Athlete Melise Edwards achieves more than most humans in a typical 24-hour day. In addition to being a sponsored rock climber, she’s a dedicated neuroscience researcher who is hard at work demystifying the complexities of the human brain.
By day, Edwards works as a neuroendocrinology lab manager in Seattle studying the relationship between the nervous system and the brain. By night, she’s taking online classes and applying to doctorate programs for cognitive neuroscience. She ultimately hopes to “serve populations of people in need and mentor aspiring scientists, especially women and men of color who are vastly underrepresented in neuroscience and STEM graduate programs.” The 28-year-old also somehow finds the time to volunteer with at-risk kids. What drives her? “Passion and the desire to help others,” she said.
To balance all of her commitments, Edwards lives by her phone’s calendar. But she doesn’t let the hectic schedule deter her. “Ultimately I think it comes down to knowing exactly what you want to prioritize when it comes to your time. If you know in your heart what you want, it will seldom feel like a sacrifice to spend more time in one arena than another.”
We were fortunate enough to get some coveted time in Edwards’ schedule, and spent a day tackling bouldering problems with her in Leavenworth, Washington. While we climbed, she let us pick her brain on a range of topics—from how she got her start to what she’s most passionate about. Spoiler alert: volunteering, neuroscience and ice cream top the list.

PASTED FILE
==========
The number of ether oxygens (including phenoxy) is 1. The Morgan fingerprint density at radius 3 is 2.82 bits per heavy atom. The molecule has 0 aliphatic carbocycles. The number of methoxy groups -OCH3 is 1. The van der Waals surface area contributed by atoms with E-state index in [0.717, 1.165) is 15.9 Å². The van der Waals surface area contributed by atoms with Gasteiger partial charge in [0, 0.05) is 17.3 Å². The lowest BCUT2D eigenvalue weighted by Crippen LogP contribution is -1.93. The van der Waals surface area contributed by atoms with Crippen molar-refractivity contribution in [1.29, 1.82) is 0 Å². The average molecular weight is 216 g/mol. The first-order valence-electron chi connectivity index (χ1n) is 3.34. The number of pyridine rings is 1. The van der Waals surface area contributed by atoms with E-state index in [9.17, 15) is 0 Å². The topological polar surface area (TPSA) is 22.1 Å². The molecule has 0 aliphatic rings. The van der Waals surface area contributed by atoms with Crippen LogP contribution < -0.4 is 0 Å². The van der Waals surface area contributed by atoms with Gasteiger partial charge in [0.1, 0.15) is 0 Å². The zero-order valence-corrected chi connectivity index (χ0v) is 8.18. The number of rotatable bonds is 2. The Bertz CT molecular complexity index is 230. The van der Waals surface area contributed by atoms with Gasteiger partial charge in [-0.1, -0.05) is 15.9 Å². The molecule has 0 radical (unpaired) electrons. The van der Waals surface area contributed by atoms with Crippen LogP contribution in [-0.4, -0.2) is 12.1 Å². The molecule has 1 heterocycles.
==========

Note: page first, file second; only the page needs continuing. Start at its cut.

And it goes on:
On how she started climbing: Born in Chapel Hill, North Carolina, Edwards didn’t grow up climbing. “My mom and my sister started climbing before me,” she said. “I did a high school senior project on the psychology of risk and the ability of extreme athletes to put themselves in risky or fearful situations. I turned to climbing for that project and spent a few months climbing in the gym with a mentor, then going outside on an easy four-pitch slab route in Pisgah National Forest. I was hooked!”
On why she’s never without her favorite gear: Now an accomplished and sponsored boulderer, Edwards can be found climbing at her favorite spots in Gold Bar, Washington, Red Rocks, Nevada, and around her home stomping grounds in Boone, North Carolina, always with her trusty Organic Climbing crash pad, because she said, “One, I fall a lot and, two, it’s perfect for crash pad naps at the crag!”
On how mental prep is just as important as physical conditioning: Edwards occasionally competes, most recently in the Psicobloc Masters Series, her first deep-water soloing competition in Park City, Utah. Ironically, she has a fear of heights so mental prep was as critical for this event as physical training. “I prepared by going to the gym, climbing routes and practicing taking lead falls,” she said. “I also did a lot of reading from The Rock Warrior’s Way, which talks about positive imagery, confidence, commitment to a goal, and taking ego out of the equation and pursuing excellence regardless of the outcome or how successful you might be. It really helped to be genuinely excited about the event and tackling a big fear of heights.”
What she does when she’s not on the crag: Though climbing commands much of her time, it isn’t the focus of her future goals. Edwards’ professional sights are set on earning a doctorate in cognitive neuroscience, because, she said, “I cannot think of anything more exciting or deeply relevant to us all than understanding the inner workings of the brain.” She sees climbing as a way to help others rather than as a job. “I may compete from time to time and chase the occasional lofty goal, but ultimately I want to volunteer more with organizations like Vertical Generation who strive to bring climbing to underserved populations,” she said.